Reply To: Understanding supporting ’emptiness of absence’ meditation

As Buddhists, we believe that Right Speech takes priority over Free Speech. Put simply, Right Speech means abstaining from gossip and talk which is false, malicious, or harsh. Write only what you believe to be true and relevant, voicing your opinion with kindness and patience. Avoid worldly, partisan, or discriminatory topics and remarks that are patriarchal, misogynist, sexist, racist, anti-semitic, pro-nazi, bio essentialist, xenophobic, transphobic, homophobic or any other kind of hateful views even if such advocacy is couched in terms of ‘discussing the texts’ or ‘maintaining tradition’.

By participating in the forum, you agree to adhere to these guidelines and help maintain the forum as a supportive and enriching place for Dharma discourse. Moderators will be free to delete offensive content without having defend their choices.

If you have a question, need any sort of help, or want to inform us about offensive content or behavior, please contact us at

Home Forums Discussion topics In-Depth Meditation Training (EN) Understanding supporting ’emptiness of absence’ meditation Reply To: Understanding supporting ’emptiness of absence’ meditation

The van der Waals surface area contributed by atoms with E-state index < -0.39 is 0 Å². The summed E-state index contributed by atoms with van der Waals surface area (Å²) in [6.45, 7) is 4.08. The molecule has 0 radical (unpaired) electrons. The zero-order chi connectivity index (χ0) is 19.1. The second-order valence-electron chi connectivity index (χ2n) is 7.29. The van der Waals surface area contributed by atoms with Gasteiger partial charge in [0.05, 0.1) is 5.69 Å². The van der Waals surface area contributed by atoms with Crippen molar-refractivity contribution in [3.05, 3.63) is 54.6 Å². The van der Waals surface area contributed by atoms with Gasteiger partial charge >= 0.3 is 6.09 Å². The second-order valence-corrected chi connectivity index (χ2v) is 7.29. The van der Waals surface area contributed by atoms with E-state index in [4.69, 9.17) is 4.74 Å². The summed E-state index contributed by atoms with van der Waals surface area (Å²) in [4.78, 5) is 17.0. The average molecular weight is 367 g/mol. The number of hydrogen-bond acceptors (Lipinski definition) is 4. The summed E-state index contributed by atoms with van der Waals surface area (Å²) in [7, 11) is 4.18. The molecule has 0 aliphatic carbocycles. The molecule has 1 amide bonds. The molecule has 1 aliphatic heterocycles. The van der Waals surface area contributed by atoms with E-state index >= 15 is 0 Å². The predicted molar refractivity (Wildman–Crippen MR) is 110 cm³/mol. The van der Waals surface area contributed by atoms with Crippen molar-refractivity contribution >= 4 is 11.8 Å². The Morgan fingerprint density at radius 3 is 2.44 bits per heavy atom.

Sara Caldwell

I find it very helpful when you say “… and it is not self” after each aggregate we are investigating (form, feeling, perception, volitional formations, consciousness). It is at that point that I’m able to experience the insight that because of dependent arising, all conditioned phenomena, including “my own” consciousness, are empty of true or absolute existence. During the meditations, I can see that there is no self outside of what is dependently arisen. Even the present moment is empty of true existence, since it exists due to causes and conditions. That makes it easy to let go of my grasping because I’m wasting energy grasping at something that doesn’t truly exist. It’s quite sad and silly, actually, and no wonder the buddhas and bodhisattvas have such compassion for us. However, when I am not in meditation, it’s scary how quickly I go back to grasping, especially at a permanent, unitary, independent self and all the thoughts and behaviors that that belief entails. It’s SO subtle, that self, and I really want to be able to see it for what it actually is.

It’s been especially helpful for me to look deeply at my perception, how it is colored by karma (among other things), and how all of what I thought was true and real isn’t actually true and real; it’s just a conditioned way of seeing. I realize that my whole way of engaging with the world (contact, feeling, craving, grasping) is colored by karma. That makes it easier to let go, because none of it is absolutely true or real. Who knew!